Browne Craine director raises over £5,500 for The Children’s Centre
Craig Mitchell, a director in Browne Craine & Co (“Browne Craine”) completed his adventure of a life-time having climbed to the summit of Mount Kilimanjaro in aid of The Isle of Man Children’s Centre, raising over £5,500 for the charity.
“It was a truly incredible experience with the odd hair raising moment along the way,” said Craig. “To have reached the summit of Mount Kilimanjaro after 12 months of training is incredible, don’t get me wrong, it was extremely difficult at times, but we had camaraderie within the group which saw every one of us reach the summit! Summit night itself was probably the toughest personal challenge I have ever faced and I reached a fatigue low I genuinely didn’t think existed, but perversely it was one of the most enjoyable things I’ve ever done! I’m really pleased that I’ve been able to raise so much money for The Children’s Centre – thank you to everyone who sponsored me.”
Mount Kilimanjaro is the highest mountain in Africa, with its summit being 5,895 metres above sea level. The challenge, which took place in October, took Craig and his 25 fellow trekkers, along the beautiful Machame route that approaches Kilimanjaro from the south, allowing gradual acclimatisation to the altitude and an excellent chance of reaching the summit. The charity trek took them through dense tropical rainforest, moorland and scree until they reached Uhuru Peak, the highest point. This is one of the most challenging charity treks at altitude, climbing one of the most impressive mountains in the world for simply breathtaking views.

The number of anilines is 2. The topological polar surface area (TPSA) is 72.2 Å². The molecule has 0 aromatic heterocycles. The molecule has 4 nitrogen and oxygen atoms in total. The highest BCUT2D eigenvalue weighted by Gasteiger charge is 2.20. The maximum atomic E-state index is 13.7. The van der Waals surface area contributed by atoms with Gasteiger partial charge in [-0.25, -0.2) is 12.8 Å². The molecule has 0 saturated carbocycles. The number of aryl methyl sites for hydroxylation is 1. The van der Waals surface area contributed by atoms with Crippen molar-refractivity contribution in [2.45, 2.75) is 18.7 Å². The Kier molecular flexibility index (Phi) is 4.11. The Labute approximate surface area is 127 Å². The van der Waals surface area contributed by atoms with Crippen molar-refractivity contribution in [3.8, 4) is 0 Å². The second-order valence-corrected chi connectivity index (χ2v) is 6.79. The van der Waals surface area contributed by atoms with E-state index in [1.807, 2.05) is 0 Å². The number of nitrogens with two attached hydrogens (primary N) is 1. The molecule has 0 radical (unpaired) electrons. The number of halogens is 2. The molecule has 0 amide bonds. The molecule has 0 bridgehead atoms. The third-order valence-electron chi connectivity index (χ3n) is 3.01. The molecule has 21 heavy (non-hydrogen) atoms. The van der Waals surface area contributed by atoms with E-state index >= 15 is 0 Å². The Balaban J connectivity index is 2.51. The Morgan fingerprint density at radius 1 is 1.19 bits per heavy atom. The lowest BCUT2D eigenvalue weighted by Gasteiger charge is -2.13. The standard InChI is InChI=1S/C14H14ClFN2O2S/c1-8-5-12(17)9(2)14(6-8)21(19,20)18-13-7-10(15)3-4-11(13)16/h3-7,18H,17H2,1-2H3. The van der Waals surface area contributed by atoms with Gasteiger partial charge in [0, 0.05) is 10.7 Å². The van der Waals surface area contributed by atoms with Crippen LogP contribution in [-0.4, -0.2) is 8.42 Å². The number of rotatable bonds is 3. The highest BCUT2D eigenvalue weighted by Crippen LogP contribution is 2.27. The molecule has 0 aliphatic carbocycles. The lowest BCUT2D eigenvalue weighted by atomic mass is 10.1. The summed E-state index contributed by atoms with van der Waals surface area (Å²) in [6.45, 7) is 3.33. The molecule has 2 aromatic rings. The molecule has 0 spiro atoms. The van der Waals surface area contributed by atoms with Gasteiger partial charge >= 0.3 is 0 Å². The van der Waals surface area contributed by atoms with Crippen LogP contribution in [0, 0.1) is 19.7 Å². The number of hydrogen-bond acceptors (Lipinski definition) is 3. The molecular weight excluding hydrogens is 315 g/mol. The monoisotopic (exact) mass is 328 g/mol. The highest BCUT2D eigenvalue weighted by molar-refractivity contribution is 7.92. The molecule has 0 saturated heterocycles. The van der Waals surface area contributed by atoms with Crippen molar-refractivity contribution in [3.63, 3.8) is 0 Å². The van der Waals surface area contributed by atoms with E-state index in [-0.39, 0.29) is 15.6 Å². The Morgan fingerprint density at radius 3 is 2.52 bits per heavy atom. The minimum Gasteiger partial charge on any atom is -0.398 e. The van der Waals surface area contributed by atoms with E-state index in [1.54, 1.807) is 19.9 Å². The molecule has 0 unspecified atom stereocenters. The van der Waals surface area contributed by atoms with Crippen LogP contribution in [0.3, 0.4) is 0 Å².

“The Children’s Centre is an extraordinary charity and they do a lot of great work here on the Island,” continued Craig. “They provide vital services to over a 1,000 children, young people and families each and every week and I’m delighted that my efforts, and those of my fellow trekkers, will have helped the charity to raise much needed funding”.
The trip also proved to be a very humbling experience for Craig who commented on their hosts: “Our Tanzanian guides and porters live a difficult life in testing conditions, but you wouldn’t have known it when meeting them. Each and every one of them was wonderfully friendly and welcoming; their constant cries of “Jambo Jambo” were an inspiration. Other than reaching the summit itself, I think one of my lasting memories will be the evening we partied with our guides singing and dancing as a group”.